In Puerto Rico, I fulfilled a long-time dream of visiting the Arecibo Observatory.
I experienced professional successes, including teaching well-received workshops on Scrum, attending the Agile Alliance 2016 conference, facilitating meetings of the Tampa Bay Scrum Masters Guild, and finding a new job.
I got to attend four Copa America Centenario games, including the final match.
In addition to the major items, the year was filled with smaller joys: good books, evenings spent with Carolyn, and board games with friends, to name only a few.
Was everything in 2016 good? Of course not. But it is too easy to dwell on the negatives, and give in to despair.
2017 promises to be a year full of challenges. Among other things, the United States will install an authoritarian, white-nationalist government against the will of the majority, and good people will have to find the strength to resist it. It’s important not to lose sight of all that is good in our lives, so that we can draw strength from those experiences and memories.
On October 10, I started a one-week social media sabbatical. I logged out of Facebook and both of my Twitter accounts on all of my devices, then deleted the passwords from my password manager. I felt that participation in social media in general, and Facebook in particular, was detrimental to my mental health and cognitive abilities. A week away from it all would do me good.
On the first day, I had frequent urges to log back in and post about the fact that I wouldn’t be posting. I took these urges as evidence that I had made the right decision. The urges diminished after the second day, and over the next week, I was amazed to discover how much free time I had. The stack of magazines on the coffee table? I read them all. I had time to de-clutter the garage. I wrote more. I picked up my guitar for the first time in at least six months. And I often had time left over at the end of the day.
More importantly, my ability to focus returned. I began studying a new programming language. I retained more of what I read, and comprehended it more easily. When I wrote, my prose was clearer and better.
I also felt more relaxed without the constant barrage of political memes and manufactured outrage.
When the seven days expired, I was reluctant to give up these gains, and I didn’t log in for several more days. I used the @dreadpiraterowdie Twitter account for Rowdies games, then logged back out when they ended. I’ve been back on Facebook for a few minutes each weekend. I’m not going to say that social media is all bad, but I’m happier with it taking up less of my head space. Meanwhile, planning for my new novel is coming along rapidly, and I recently wrote a 750 word piece of flash fiction off the top of my head. I haven’t done that in years, and it’s much more satisfying than reading yet another political meme.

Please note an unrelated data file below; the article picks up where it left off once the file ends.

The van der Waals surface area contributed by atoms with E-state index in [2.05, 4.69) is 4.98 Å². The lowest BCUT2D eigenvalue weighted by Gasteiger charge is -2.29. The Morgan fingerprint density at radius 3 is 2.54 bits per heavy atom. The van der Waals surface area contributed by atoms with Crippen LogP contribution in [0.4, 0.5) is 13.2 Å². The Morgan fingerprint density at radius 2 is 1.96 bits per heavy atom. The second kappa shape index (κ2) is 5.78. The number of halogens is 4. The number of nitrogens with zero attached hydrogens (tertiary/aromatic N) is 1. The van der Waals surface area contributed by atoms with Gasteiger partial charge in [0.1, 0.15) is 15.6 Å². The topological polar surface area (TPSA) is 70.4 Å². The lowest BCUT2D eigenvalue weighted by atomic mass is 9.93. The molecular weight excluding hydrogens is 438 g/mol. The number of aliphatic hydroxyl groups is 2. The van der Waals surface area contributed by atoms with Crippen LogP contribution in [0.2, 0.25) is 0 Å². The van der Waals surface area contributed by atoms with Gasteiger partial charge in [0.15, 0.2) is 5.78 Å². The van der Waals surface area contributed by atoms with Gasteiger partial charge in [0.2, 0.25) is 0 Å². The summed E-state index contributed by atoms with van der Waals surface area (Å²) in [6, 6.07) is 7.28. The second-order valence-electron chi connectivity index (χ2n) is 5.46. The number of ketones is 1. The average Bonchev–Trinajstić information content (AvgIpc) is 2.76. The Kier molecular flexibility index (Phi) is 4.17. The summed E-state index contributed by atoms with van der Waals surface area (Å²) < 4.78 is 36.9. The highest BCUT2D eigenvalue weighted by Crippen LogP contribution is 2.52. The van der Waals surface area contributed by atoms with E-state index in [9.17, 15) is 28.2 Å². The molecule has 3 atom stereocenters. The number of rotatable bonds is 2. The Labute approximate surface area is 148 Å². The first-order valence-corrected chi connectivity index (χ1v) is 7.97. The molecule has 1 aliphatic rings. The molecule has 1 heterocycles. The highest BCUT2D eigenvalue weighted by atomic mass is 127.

I have a recurring dream of finding new rooms in my house. The broad details vary. Sometimes I’m in the house I live in now, sometimes in a former apartment, and sometimes in an entirely unique place. And the new rooms I discover vary from as small as a walk-in closet to a space twice the size of the original place. (In one such dream, during grad school, I dreamed I was living in a 250 square foot studio apartment and discovered a spiral staircase leading to a 1,500 square foot arboretum.)
Last night, I dreamed that I found a sunroom, in the house where I currently live, just off the spare bedroom that currently serves as my library (also as a repository for items with no fixed location). The sun room contained half a dozen or so boxes that we had put there when we moved there in 2002, still sealed. I remembered that Carolyn had planned to use it as a sewing room, but since she had given up sewing, I wondered if I could use it as my writing room. I even thought, “This is like one of those dreams where I find a forgotten room, except this time it really happened.”
I’ve learned that this type of recurring dream is common. Freud thought that houses represented bodies, and I guess the new rooms would represent new physical capabilities. Carolyn suggested that the new room represents the discovery of new opportunities, and maybe my subconscious is encouraging me to look for options in my life that I don’t realize I have.
Or maybe it just means I have more stuff than places to store it.